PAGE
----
Johnston native trains U.S. Navy surface warriors
NEWPORT, R.I. — Lt. James Beja applied the lessons learned from Johnston, South Carolina, to become one of the most elite surface warriors.
“My hometown taught me the importance of humility and approachability,” said Beja.
Those lessons, along with training and application learned during Beja’s seven years of naval service, turned into an opportunity to teach the most innovative tactics of surface warfare at Surface Warfare Officers School, located in Newport, Rhode Island.
“I like being able to relate to other people and learning new experiences which helps me stay in touch with what’s happening in the fleet,” said Beja.
Considered one of the Navy’s greatest assets, the instructors of Surface Warfare Officers School train and mentor the students who will use what they learn to lead sailors at sea. The students must pass a rigorous course structure in order to serve as surface warfare officers.
The mission of Surface Warfare Officers School is to ready sea-bound warriors to serve on surface combatants as officers, enlisted engineers, and enlisted navigation professionals to fulfill the Navy’s mission maintaining global maritime superiority.
Once service members finish training they are deployed around the world putting their skill set to work aboard Navy ships, such as aircraft carriers, cruisers, destroyers, amphibious warfare ships, mine warfare ships and littoral combat ships.
“At Surface Warfare Officers School, we are committed to training, developing and inspiring our Navy’s surface warfare officers,” said Capt. Scott Robertson, SWOS commanding officer. “Our graduates leave our courses ethically, intellectually, professionally and physically prepared to deliver professional leadership on every surface vessel in the fleet.”
Beja is a 2007 graduate of Strom Thurmond High School and a 2011 graduate of the Naval Academy.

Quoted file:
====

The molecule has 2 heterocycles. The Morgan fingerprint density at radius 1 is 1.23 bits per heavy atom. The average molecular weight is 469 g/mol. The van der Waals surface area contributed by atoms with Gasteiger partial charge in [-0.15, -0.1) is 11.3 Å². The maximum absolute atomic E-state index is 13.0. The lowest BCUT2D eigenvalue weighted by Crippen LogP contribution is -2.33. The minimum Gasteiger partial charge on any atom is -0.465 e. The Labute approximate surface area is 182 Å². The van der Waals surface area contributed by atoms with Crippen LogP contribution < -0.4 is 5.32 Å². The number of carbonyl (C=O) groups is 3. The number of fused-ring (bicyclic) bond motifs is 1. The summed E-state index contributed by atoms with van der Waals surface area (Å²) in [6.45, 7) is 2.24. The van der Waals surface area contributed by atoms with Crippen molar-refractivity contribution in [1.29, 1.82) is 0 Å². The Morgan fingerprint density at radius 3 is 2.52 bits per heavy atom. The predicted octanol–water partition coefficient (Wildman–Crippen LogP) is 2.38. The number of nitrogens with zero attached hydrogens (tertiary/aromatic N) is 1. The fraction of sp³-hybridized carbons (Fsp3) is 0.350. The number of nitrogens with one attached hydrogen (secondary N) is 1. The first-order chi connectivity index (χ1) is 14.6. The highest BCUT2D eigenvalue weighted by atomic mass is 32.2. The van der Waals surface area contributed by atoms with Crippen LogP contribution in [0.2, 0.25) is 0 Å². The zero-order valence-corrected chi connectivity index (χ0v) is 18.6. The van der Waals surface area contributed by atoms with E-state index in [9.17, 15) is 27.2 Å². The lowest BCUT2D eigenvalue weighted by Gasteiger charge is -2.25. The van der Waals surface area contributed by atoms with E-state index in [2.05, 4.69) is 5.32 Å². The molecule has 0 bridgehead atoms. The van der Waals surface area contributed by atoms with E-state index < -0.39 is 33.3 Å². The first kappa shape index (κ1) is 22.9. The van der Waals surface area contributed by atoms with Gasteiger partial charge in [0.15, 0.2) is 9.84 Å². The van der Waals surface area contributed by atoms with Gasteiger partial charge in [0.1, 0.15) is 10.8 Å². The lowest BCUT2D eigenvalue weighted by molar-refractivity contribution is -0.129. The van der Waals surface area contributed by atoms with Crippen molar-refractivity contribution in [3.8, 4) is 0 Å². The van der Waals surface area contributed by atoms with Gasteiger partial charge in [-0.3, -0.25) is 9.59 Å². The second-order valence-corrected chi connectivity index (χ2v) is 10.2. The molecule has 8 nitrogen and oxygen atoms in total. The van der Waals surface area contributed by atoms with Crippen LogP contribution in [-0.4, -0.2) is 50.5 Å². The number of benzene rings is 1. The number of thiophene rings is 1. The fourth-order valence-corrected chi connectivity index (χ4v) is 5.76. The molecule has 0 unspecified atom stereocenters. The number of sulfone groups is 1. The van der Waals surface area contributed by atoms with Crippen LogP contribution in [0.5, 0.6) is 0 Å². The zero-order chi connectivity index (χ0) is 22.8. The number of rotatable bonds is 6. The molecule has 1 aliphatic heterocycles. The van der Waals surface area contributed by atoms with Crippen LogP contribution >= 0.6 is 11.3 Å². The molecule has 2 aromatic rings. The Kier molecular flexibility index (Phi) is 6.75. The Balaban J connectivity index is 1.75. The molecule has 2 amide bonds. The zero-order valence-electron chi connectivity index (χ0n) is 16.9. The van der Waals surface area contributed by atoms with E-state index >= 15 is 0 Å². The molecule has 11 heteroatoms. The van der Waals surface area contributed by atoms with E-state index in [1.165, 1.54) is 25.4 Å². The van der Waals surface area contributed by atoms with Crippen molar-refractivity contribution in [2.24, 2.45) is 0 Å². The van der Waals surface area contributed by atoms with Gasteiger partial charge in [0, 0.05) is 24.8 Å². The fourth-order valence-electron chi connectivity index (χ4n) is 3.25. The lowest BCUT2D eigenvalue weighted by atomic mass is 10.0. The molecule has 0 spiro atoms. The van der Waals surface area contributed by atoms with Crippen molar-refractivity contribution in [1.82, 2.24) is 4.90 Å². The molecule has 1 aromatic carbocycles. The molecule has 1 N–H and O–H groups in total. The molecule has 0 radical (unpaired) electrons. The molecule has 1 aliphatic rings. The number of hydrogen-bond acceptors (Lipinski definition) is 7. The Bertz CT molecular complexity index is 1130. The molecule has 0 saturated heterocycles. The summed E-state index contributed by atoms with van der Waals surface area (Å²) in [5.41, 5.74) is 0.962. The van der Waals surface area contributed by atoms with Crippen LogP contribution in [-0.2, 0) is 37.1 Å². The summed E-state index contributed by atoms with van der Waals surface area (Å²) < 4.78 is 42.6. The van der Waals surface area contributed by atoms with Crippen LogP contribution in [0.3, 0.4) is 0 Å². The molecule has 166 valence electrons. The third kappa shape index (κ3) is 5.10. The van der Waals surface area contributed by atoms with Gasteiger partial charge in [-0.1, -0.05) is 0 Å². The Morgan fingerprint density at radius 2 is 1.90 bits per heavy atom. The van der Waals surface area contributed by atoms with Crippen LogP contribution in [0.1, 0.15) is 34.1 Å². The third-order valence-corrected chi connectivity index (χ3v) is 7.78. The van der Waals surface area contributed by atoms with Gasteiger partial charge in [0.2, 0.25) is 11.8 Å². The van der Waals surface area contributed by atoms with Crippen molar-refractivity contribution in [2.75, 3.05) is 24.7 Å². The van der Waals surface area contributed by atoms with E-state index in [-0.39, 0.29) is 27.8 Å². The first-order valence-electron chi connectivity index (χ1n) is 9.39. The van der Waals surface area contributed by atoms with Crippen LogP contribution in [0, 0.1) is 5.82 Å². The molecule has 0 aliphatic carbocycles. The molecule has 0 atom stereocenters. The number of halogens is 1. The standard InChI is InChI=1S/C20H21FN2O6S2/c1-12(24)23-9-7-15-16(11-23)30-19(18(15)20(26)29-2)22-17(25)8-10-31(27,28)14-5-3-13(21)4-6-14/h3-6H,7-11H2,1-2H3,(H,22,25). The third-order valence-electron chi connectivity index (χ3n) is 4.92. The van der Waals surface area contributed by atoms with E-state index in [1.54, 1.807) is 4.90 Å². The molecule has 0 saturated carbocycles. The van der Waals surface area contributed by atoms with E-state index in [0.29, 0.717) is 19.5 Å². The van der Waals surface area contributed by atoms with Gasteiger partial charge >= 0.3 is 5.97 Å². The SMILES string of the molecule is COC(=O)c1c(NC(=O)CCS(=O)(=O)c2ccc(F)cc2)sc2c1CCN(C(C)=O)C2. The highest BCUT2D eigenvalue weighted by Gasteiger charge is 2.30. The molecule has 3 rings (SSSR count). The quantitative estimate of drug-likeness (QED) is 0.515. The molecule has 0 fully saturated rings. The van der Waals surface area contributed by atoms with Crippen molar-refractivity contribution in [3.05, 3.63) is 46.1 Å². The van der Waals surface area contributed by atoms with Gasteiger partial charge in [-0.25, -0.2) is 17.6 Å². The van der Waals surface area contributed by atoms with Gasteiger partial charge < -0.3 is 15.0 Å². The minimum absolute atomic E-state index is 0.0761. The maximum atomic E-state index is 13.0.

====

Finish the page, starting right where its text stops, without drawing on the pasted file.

There are many sacrifices and goals one must achieve to be selected as an instructor and Beja is most proud of helping someone from his hometown get commissioned as a naval officer.
“I was able to use my time to help someone get to where they wanted to be,” said Beja.
The future of surface warfare is rapidly changing, so the course and materials at Surface Warfare Officer School are constantly evolving to create the most dynamic, lethal, safe and professional warfighting team for the Navy the nation needs.
“It is critical that students report to the fleet with the academic baseline required to perform as warfighters in today’s maritime environment,” said Lt. Matt Gallagher, the command’s public affairs officer. “SWOS training is at the epicenter of professional development for surface warfare officers throughout their careers.”
Surface warfare has been a part of world history for more than 3,000 years, and the United States has its stamp on that history with actions ranging from the American Revolution to modern day operations at sea around the world.
As Beja and other instructors train future surface warriors, they take pride in what it means to serve their country in the United States Navy.
“The Navy has taught me the importance of teamwork and flexibility,” said Beja. “I think that military service is the ultimate culmination of a team sport. Wherever you go in the world, you go as a team and learn to understand personalities and values.”